The recent Upper Tier Tribunal decision in the case of Eynsham Cricket Club clarifies the VAT position of community amateur sports clubs (CASCs).
The Club was planning to build a new pavilion and the new construction work could be zero-rated for VAT if the CASC qualified as a charity, and the pavilion was to be used for non business purposes or as a village hall.
CASCs are a relatively new entity, and the question of their charitable status has evolved over the last 15 years as charity law and charity tax law has developed.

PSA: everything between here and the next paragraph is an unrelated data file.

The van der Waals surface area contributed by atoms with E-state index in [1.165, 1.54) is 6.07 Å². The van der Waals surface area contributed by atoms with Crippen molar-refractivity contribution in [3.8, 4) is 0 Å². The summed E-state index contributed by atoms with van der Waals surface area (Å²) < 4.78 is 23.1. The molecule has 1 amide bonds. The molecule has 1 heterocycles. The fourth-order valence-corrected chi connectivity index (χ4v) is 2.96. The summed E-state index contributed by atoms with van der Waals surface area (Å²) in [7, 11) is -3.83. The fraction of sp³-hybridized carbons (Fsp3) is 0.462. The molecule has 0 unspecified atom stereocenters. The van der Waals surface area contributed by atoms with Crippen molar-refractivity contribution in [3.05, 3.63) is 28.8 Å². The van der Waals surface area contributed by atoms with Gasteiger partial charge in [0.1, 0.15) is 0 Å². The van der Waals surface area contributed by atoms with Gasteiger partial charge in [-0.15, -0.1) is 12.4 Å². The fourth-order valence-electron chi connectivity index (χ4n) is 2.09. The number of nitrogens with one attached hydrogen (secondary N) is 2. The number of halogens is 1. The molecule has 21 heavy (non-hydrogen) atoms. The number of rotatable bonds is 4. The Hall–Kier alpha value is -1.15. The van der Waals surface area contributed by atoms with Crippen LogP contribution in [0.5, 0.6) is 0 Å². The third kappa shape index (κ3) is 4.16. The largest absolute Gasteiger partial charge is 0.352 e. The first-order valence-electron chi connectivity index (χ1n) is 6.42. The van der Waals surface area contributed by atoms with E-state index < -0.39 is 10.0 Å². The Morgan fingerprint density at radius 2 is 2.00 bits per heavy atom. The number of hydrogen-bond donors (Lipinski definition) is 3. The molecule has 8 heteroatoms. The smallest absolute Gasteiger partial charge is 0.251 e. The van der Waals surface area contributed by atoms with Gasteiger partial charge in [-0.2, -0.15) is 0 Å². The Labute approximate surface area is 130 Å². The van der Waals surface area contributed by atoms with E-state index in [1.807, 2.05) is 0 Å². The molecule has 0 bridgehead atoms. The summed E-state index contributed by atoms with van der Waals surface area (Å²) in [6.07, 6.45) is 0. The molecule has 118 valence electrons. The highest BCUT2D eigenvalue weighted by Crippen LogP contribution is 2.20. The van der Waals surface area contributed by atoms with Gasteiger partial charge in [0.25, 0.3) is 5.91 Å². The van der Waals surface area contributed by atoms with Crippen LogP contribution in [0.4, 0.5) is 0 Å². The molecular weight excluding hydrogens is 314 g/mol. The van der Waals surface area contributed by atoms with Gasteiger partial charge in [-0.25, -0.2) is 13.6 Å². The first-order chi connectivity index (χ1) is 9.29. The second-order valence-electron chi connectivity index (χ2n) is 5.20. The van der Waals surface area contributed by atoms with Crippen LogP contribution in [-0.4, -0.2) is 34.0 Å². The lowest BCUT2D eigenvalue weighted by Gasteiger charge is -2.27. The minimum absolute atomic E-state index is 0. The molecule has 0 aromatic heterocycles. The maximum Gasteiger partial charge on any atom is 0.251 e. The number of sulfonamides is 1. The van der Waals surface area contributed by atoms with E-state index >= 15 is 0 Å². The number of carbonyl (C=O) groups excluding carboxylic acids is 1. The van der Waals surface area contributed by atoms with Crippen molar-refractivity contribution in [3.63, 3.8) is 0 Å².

The taxpayer argued that the wording of the legislation setting up CASCs and the Charities Act 2011 and the Finance Act 2010 could be taken together to mean that CASCs were established for charitable purposes even though they did not explicitly have charitable status.
However, the Upper Tier Tribunal agreed with HMRC that a CASC was not a charity for VAT purposes and could not therefore benefit from zero-rating for its new construction work.
The decision is notable for its observation that “anyone who has ever played cricket will be aware of the importance of the tea interval”.